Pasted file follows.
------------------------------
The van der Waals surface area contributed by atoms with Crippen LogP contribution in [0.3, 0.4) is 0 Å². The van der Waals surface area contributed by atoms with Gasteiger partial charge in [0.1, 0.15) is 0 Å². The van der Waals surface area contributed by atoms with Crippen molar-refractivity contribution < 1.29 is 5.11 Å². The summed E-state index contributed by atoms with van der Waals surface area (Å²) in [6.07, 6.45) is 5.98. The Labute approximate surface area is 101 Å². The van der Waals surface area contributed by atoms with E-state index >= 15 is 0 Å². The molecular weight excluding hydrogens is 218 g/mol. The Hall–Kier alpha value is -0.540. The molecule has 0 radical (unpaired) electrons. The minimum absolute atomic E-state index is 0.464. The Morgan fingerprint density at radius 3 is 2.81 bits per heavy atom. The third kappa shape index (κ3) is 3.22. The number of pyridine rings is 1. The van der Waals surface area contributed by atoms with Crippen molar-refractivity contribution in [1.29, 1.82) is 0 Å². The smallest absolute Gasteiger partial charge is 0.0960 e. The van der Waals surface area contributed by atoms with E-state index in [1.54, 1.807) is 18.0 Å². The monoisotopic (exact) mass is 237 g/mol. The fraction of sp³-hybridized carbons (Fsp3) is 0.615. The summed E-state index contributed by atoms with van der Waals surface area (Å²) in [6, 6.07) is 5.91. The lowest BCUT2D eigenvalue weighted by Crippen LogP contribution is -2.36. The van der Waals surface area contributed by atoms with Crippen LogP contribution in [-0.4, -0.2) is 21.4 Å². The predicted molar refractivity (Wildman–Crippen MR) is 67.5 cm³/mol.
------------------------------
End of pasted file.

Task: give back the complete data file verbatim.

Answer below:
The van der Waals surface area contributed by atoms with Crippen LogP contribution in [0.3, 0.4) is 0 Å². The van der Waals surface area contributed by atoms with Gasteiger partial charge in [0.1, 0.15) is 0 Å². The van der Waals surface area contributed by atoms with Crippen molar-refractivity contribution < 1.29 is 5.11 Å². The summed E-state index contributed by atoms with van der Waals surface area (Å²) in [6.07, 6.45) is 5.98. The Labute approximate surface area is 101 Å². The van der Waals surface area contributed by atoms with E-state index >= 15 is 0 Å². The molecular weight excluding hydrogens is 218 g/mol. The Hall–Kier alpha value is -0.540. The molecule has 0 radical (unpaired) electrons. The minimum absolute atomic E-state index is 0.464. The Morgan fingerprint density at radius 3 is 2.81 bits per heavy atom. The third kappa shape index (κ3) is 3.22. The number of pyridine rings is 1. The van der Waals surface area contributed by atoms with Crippen molar-refractivity contribution in [1.29, 1.82) is 0 Å². The smallest absolute Gasteiger partial charge is 0.0960 e. The van der Waals surface area contributed by atoms with E-state index in [1.54, 1.807) is 18.0 Å². The monoisotopic (exact) mass is 237 g/mol. The fraction of sp³-hybridized carbons (Fsp3) is 0.615. The summed E-state index contributed by atoms with van der Waals surface area (Å²) in [6, 6.07) is 5.91. The lowest BCUT2D eigenvalue weighted by Crippen LogP contribution is -2.36. The van der Waals surface area contributed by atoms with Crippen LogP contribution in [-0.4, -0.2) is 21.4 Å². The predicted molar refractivity (Wildman–Crippen MR) is 67.5 cm³/mol.